As one of my reading goals for 2019, I planned to finish reading several book series that I had enjoyed but never completed. One such series was the Temeraire series by Naomi Novik, which brings dragons into the military of the Napoleonic Wars. I found that the sixth book (Tongues of Serpents) really dragged, so it took me a while to get back to the series.

Crucible of Gold is book #7 and picks up from the end of book #6 with Laurence and Temeraire still exiled to Australia. But this time, instead of wandering through a mainly uninhabited land, he is finally sent off to do something more interesting.

The French expansion now threatens Spain and Brazil, and Laurence is thought to be the best person to negotiate with the Tswana people as they threaten the Portuguese leaders in Rio. With Australia deemed reasonably close to Brazil, Laurence and Temeraire are sent off via ship for the New World. Of course, things do not go as expected, and one tragic event galvanized the story and made me truly wonder where it was going once more.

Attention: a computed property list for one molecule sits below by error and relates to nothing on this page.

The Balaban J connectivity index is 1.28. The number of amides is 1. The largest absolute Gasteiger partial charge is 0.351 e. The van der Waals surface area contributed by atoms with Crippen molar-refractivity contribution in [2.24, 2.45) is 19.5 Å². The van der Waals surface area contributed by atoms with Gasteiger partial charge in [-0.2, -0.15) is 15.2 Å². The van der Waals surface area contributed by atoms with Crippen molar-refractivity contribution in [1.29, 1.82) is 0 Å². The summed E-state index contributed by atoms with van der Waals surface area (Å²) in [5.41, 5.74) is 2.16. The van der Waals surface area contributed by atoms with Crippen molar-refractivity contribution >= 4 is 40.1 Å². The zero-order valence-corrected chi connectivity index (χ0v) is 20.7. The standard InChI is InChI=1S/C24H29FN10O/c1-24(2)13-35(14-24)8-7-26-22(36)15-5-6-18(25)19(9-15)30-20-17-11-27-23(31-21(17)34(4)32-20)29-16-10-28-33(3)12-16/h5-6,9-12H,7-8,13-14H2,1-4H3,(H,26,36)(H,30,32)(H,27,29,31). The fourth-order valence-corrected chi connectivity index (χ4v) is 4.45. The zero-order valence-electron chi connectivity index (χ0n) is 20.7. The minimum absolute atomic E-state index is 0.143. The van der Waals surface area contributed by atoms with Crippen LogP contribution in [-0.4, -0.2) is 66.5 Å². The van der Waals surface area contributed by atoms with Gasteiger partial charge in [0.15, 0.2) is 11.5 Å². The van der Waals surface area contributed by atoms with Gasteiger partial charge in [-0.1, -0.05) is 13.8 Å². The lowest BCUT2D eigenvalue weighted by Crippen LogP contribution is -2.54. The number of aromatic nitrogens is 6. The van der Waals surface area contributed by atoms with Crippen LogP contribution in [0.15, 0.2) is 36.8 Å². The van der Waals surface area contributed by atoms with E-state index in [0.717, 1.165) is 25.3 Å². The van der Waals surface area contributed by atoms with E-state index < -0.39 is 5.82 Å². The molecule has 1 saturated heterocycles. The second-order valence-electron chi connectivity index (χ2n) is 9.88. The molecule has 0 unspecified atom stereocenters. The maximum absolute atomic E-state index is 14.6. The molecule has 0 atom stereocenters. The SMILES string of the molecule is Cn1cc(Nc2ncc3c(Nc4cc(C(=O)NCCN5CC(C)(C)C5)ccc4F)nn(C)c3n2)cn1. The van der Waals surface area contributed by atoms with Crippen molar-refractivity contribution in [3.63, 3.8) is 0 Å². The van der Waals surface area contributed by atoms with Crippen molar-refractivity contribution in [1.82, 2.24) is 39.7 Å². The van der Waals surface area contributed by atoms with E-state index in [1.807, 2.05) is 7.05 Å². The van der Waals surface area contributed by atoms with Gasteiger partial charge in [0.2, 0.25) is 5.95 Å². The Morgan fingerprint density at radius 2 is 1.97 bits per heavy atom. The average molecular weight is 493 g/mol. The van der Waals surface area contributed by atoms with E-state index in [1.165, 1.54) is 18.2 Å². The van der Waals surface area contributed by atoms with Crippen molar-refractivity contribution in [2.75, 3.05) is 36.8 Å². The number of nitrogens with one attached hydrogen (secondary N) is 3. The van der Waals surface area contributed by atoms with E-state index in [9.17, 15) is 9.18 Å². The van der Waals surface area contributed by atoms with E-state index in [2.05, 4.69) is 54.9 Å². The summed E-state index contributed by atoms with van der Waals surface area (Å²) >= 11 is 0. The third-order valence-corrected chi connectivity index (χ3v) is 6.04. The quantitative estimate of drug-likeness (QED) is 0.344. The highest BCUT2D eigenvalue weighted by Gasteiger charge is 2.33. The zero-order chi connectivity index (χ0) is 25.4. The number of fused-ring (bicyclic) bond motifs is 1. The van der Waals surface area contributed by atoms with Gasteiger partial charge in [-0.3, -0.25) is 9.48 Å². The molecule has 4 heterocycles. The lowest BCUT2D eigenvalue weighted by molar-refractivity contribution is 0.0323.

Eventually, they encounter the Inca and make a series of narrow escapes. The different human-dragon interactions and the variety of cultures was one of the more unique aspects of the story at this point. Much of the rest of the book involved travel from one place to the next, with a generally less focused story than the early books.

Interestingly, I found that starting with this book, each installment becomes less of a self-contained story. Each volume has a more indistinct ending and flows into the next book. At the same time, there are also larger jumps between places and time within one book.

This was still a better book than Tongues of Serpents and gave me hope for the last two books.

Find more of my book reviews here.